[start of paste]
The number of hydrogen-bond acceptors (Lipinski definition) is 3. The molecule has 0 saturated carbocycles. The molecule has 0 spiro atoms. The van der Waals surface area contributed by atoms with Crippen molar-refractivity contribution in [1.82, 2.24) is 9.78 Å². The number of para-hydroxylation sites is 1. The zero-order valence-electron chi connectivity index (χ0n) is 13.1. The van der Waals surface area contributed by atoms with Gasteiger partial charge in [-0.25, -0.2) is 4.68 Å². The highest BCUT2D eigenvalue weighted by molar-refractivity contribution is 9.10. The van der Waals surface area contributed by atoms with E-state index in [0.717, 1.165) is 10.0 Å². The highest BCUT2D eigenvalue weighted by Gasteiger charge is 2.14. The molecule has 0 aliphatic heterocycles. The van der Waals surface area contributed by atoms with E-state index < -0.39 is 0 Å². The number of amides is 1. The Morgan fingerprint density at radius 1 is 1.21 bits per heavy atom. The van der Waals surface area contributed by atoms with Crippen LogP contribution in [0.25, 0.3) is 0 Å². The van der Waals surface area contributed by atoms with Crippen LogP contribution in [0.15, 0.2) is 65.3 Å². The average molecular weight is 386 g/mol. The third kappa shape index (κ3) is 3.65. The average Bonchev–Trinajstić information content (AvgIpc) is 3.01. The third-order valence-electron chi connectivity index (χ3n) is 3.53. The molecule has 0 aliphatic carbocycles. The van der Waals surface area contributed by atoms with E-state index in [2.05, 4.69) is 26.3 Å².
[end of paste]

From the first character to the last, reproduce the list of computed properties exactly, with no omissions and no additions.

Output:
The number of hydrogen-bond acceptors (Lipinski definition) is 3. The molecule has 0 saturated carbocycles. The molecule has 0 spiro atoms. The van der Waals surface area contributed by atoms with Crippen molar-refractivity contribution in [1.82, 2.24) is 9.78 Å². The number of para-hydroxylation sites is 1. The zero-order valence-electron chi connectivity index (χ0n) is 13.1. The van der Waals surface area contributed by atoms with Gasteiger partial charge in [-0.25, -0.2) is 4.68 Å². The highest BCUT2D eigenvalue weighted by molar-refractivity contribution is 9.10. The van der Waals surface area contributed by atoms with E-state index in [0.717, 1.165) is 10.0 Å². The highest BCUT2D eigenvalue weighted by Gasteiger charge is 2.14. The molecule has 0 aliphatic heterocycles. The van der Waals surface area contributed by atoms with E-state index < -0.39 is 0 Å². The number of amides is 1. The Morgan fingerprint density at radius 1 is 1.21 bits per heavy atom. The van der Waals surface area contributed by atoms with Crippen LogP contribution in [0.25, 0.3) is 0 Å². The van der Waals surface area contributed by atoms with Crippen LogP contribution in [0.15, 0.2) is 65.3 Å². The average molecular weight is 386 g/mol. The third kappa shape index (κ3) is 3.65. The average Bonchev–Trinajstić information content (AvgIpc) is 3.01. The third-order valence-electron chi connectivity index (χ3n) is 3.53. The molecule has 0 aliphatic carbocycles. The van der Waals surface area contributed by atoms with E-state index in [2.05, 4.69) is 26.3 Å².